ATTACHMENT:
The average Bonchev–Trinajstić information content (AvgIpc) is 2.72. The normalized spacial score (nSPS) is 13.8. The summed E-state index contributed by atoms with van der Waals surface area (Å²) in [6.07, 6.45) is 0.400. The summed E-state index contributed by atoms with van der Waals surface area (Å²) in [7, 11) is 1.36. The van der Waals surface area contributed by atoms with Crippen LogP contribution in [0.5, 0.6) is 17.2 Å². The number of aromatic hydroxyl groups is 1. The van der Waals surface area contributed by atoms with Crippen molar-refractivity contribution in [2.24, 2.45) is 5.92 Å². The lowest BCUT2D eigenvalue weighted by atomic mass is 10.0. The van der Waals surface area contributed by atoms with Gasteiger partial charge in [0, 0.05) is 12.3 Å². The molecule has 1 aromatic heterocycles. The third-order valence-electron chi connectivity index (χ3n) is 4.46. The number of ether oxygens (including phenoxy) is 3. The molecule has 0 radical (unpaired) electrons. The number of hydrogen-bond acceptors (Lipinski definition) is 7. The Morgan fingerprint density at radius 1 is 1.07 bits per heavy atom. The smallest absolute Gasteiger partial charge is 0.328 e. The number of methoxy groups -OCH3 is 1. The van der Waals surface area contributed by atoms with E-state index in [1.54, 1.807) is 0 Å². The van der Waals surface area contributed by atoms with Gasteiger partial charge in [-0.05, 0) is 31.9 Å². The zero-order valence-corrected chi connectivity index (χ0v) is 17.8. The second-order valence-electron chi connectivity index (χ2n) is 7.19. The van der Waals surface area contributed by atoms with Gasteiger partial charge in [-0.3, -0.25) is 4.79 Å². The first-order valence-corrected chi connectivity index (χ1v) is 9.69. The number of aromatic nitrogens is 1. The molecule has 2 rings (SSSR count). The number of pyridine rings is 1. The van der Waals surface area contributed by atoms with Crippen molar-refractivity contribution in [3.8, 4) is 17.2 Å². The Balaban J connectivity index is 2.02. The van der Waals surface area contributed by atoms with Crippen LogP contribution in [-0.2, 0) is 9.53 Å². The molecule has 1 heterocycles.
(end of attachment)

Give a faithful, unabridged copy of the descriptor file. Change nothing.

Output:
The average Bonchev–Trinajstić information content (AvgIpc) is 2.72. The normalized spacial score (nSPS) is 13.8. The summed E-state index contributed by atoms with van der Waals surface area (Å²) in [6.07, 6.45) is 0.400. The summed E-state index contributed by atoms with van der Waals surface area (Å²) in [7, 11) is 1.36. The van der Waals surface area contributed by atoms with Crippen LogP contribution in [0.5, 0.6) is 17.2 Å². The number of aromatic hydroxyl groups is 1. The van der Waals surface area contributed by atoms with Crippen molar-refractivity contribution in [2.24, 2.45) is 5.92 Å². The lowest BCUT2D eigenvalue weighted by atomic mass is 10.0. The van der Waals surface area contributed by atoms with Gasteiger partial charge in [0, 0.05) is 12.3 Å². The molecule has 1 aromatic heterocycles. The third-order valence-electron chi connectivity index (χ3n) is 4.46. The number of ether oxygens (including phenoxy) is 3. The molecule has 0 radical (unpaired) electrons. The number of hydrogen-bond acceptors (Lipinski definition) is 7. The Morgan fingerprint density at radius 1 is 1.07 bits per heavy atom. The smallest absolute Gasteiger partial charge is 0.328 e. The number of methoxy groups -OCH3 is 1. The van der Waals surface area contributed by atoms with E-state index in [1.54, 1.807) is 0 Å². The van der Waals surface area contributed by atoms with Gasteiger partial charge in [-0.05, 0) is 31.9 Å². The zero-order valence-corrected chi connectivity index (χ0v) is 17.8. The second-order valence-electron chi connectivity index (χ2n) is 7.19. The van der Waals surface area contributed by atoms with Gasteiger partial charge in [-0.3, -0.25) is 4.79 Å². The first-order valence-corrected chi connectivity index (χ1v) is 9.69. The number of aromatic nitrogens is 1. The molecule has 2 rings (SSSR count). The number of pyridine rings is 1. The van der Waals surface area contributed by atoms with Crippen molar-refractivity contribution in [3.8, 4) is 17.2 Å². The Balaban J connectivity index is 2.02. The van der Waals surface area contributed by atoms with Crippen LogP contribution in [-0.2, 0) is 9.53 Å². The molecule has 1 heterocycles.